22. Hi I just need a bit of help really. I'm training to be a maths teacher, and on the good days I love it. I really enjoy what I'm doing. But things get stressful very quickly, and my aspergers seems to keep getting in the way. I keep getting told I'm too chatty, but then get told I'm not friendly enough in the staff room. I find it very hard to adapt my lessons at times. I got really stressed the other day because the teacher I was working with wasn't in, so I couldn't use his laptop. I am really struggling. But all I've ever known is either writing or teaching. I'm finding the PGCE very stressful at the moment. I am trying so hard, but I don't seem to be doing very well. I really want to be successful. I do enjoy the good days. I really lack confidence in myself.
  23. Hi. I have always felt empathy for others. As a child my parents had to ban me from watching the news. As a child I was unhappily obsessed with the Dunblane Massacre. I sobbed about it for days. More recently I heard about a science teacher who hit a student over the head with a weight, and I felt so guilty for him. I'm training as a teacher, and I get really upset when I hear about the horrible ways the kids I teach are treated. I find it really hard not to feel empathy for the kids I teach. It isn't that we don't feel the empathy. It's that it's too strong to cope with. My friends think I'm cold because if they start talking about something that's happened, like for example that shooting in the elementary school in USA, I say 'I don't want to hear about it.' They think I don't care, but it's just I know I will become obsessed, in a not good way, with it if I hear about it so I have to block it out. I also don't know how to show sympathy without sounding cheesy. I'm a very practical person; if there is a problem I try to find a practical solution to help people.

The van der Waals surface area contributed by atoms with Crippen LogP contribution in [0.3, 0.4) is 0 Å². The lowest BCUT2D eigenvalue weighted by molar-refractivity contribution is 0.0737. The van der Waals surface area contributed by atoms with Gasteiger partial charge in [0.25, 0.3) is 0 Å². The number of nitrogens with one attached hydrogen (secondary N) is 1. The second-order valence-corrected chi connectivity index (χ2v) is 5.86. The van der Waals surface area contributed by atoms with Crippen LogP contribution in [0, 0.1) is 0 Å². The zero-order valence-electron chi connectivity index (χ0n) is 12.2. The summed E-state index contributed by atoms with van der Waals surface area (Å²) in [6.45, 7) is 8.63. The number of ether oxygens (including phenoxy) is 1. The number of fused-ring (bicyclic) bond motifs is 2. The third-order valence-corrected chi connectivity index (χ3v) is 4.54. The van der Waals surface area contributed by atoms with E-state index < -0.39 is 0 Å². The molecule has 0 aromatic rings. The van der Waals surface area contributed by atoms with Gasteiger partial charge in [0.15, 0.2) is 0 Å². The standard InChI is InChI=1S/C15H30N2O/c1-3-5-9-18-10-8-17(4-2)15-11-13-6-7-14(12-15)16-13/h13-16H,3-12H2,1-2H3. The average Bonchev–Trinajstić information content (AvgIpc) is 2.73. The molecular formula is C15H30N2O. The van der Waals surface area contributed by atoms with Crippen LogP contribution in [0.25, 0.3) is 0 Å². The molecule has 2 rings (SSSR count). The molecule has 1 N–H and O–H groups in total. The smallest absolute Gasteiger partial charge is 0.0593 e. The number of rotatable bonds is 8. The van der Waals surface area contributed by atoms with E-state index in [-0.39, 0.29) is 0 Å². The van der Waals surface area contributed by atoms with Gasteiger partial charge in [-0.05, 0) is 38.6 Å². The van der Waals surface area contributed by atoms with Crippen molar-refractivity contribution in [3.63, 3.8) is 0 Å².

24. I hear electrical buzzing constantly. I can block out mostly, though there are some days when it gets bad. I find computer rooms hard, you know like at school or in libraries and Universities. All that electrical items in one place. I can't get any work done in that environment and end up getting head aches. Although it may have something to do with the lighting as well.
  25. Aspergers and girls is a good book as it features some of the most knowledgable people in the field including Tony Atwood and Temple Grandin. But it is more a book for you, as a parent, to read and get help on how best to help your daughter. I found Aspergirls by Rudy Simone to be quite helpful, but I am an adult (female with AS). Hope this helps